“Charity can be the outward expression of faith and hope.”
– Joseph B. Wirthlin
We all know how important it is to give back to our communities. Besides helping our companies build a positive reputation, philanthropic endeavors can improve employee morale. And more and more consumers like buying from socially responsible businesses.
Many of us are already doing an exemplary job of contributing. But what if you want to step up your game? Where do you begin? With money or time?
Monetary donations are always a logical starting point. Before you write that check, I recommend vetting the organization to ensure your funds are being used to their best effect. Are your contribution dollars being allocated appropriately? Look at the nonprofit’s history, check out its online presence, talk to other donors and volunteers, and see how transparent they are with their real numbers. A few clicks on Candid.org or on an organization’s website can reveal financial statements, 990s (the tax documents that federally tax-exempt organizations file each year with the IRS) and other information such as administrative salaries, total contributions, and total assets available to serve their charitable purpose.
Of course, there are plenty of other ways to help with your time and talents. You can donate your knowledge and expertise to schools and startups; provide internship or mentorship opportunities; coach or sponsor a youth sports team; participate in food drives, clean-ups and 5Ks; build a house; or volunteer at your place of worship. You may want to look for opportunities at JustServe.org.
Many businesses are now encouraging employees to volunteer as a vital part of their community. It’s important to regularly show support for the residents and businesses who support you. Discovering the causes or projects that you would like to support can become a vital part of your company culture.
Fundamentals:Financial – Part 2
“I’m a big advocate of financial intelligence.”
– Daymond John
As we discussed in our previous issue, a fundamental dynamic of business is paying attention to the organization’s financial performance and stability, not just for now but sustainably into the future. A reliable method for doing this is through the development of financial and nonfinancial benchmarks.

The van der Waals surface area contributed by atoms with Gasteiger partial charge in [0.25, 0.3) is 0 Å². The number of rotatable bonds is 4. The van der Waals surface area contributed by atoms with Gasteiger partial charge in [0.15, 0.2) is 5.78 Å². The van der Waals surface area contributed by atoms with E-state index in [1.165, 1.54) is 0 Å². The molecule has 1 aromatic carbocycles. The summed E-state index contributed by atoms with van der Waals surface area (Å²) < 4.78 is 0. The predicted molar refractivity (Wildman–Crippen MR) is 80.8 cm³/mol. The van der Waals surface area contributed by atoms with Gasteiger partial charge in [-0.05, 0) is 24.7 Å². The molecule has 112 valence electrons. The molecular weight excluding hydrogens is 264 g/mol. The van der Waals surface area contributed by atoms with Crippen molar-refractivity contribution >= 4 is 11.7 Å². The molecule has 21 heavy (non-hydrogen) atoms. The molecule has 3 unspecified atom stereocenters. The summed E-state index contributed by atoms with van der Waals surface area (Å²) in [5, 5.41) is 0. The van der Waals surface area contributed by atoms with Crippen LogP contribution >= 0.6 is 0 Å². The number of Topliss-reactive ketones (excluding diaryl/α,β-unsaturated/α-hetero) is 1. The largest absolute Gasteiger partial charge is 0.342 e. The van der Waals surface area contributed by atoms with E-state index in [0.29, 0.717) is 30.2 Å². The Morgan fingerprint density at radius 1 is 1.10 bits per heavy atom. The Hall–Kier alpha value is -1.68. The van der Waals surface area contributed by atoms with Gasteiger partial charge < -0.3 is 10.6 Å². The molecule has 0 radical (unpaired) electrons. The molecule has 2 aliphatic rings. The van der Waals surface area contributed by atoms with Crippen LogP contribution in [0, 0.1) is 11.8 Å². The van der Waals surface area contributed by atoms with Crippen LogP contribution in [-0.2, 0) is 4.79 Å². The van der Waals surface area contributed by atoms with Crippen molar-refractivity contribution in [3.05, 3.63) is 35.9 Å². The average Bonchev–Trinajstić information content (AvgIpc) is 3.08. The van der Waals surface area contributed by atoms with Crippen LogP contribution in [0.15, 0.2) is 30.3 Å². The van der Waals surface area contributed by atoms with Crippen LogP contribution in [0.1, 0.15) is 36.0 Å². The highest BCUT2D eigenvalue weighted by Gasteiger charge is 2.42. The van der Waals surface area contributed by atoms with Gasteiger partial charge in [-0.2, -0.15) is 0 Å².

Benchmarking measures performance to track current results and improvements made to the business. In addition, trends are created when benchmarks are compared against different time periods. This information is used to develop strategies as well as responding and taking action.
Industry and trade associations provide standards against which benchmarks can be measured. The idea is to track benchmarks in all key areas of the business, to monitor progress and success. This is an excellent way to engage employees in the process. They get to see objective measurements that clearly show improving performance, which can involve them and lead cultural change.
Because this is such an extensive topic, we will address some common benchmarks in Part 3 with our December issue.
Over the last few newsletters, we have been discussing the concept of the “Five D’s,” five major events that can create severe disorder in a business. These are:
As a reminder, 50% of business exits are NOT voluntary, a profound reinforcement of the importance of having a plan in place for each possible occurrence. Today we are going to talk about the Fourth D, “Distress.”
Distress generally refers to pain or suffering affecting the body, a bodily part, or the mind. This can be a “mental, physical, or social, force or pressure that puts real or perceived demands on the body, emotions, mind, or spirit, and which (when it exceeds the stress-handling capacity of the individual) can lead to a breakdown,” according to BusinessDictionary.com.
Financial issues are often a major cause of distress. Others include overwork, problems with employees and/or partners, unexpected increases in expenses, loss of a key team member or customer, substance abuse troubles, unexpected damage to property, and many more. As you can see, the boundaries between the Five D’s are not hard and fast, but fluid, with one event often causing or leading to another.
Depending on the type of distress you are dealing with, consulting with an appropriate outside professional, whether a therapist, spiritual advisor, business coach, mentor or other trusted specialist, may be the most suitable course of action. Regardless, you need to have a plan established and documented for dealing with the wide variety of factors that can become an issue for you or your business.
Join me at the AM&AA Southern Nevada Chapter:
Middle Market Insights for Trusted Business Advisors
Business owners often feel as though they have no one to talk to, no one who really understands the frustrations and loneliness of entrepreneurship, not to mention the occasional sleepless night. They find it difficult to truly open up and share everything with employees, friends, family, or even business partners, who may mean well, yet don’t have the experience, ability, or objectivity to provide meaningful support and direction.
It’s as though the business owner is sitting at his or her desk, with piles of obligations and concerns, while across the desk sits an empty chair.
Chuck Mohler often walks in and claims the previously empty seat as the best person to fill the void. Chuck uses his 25+ years of experience in business and his multiple professional certifications to guide owners, after careful listening, with sound advice and action. In his role as a qualified, trusted advisor, coach and mentor, he shares hard-won lessons, addresses specific challenges and helps implement vital systems and processes, all while lending an empathetic ear. Or, sometimes, a needed kick in the pants.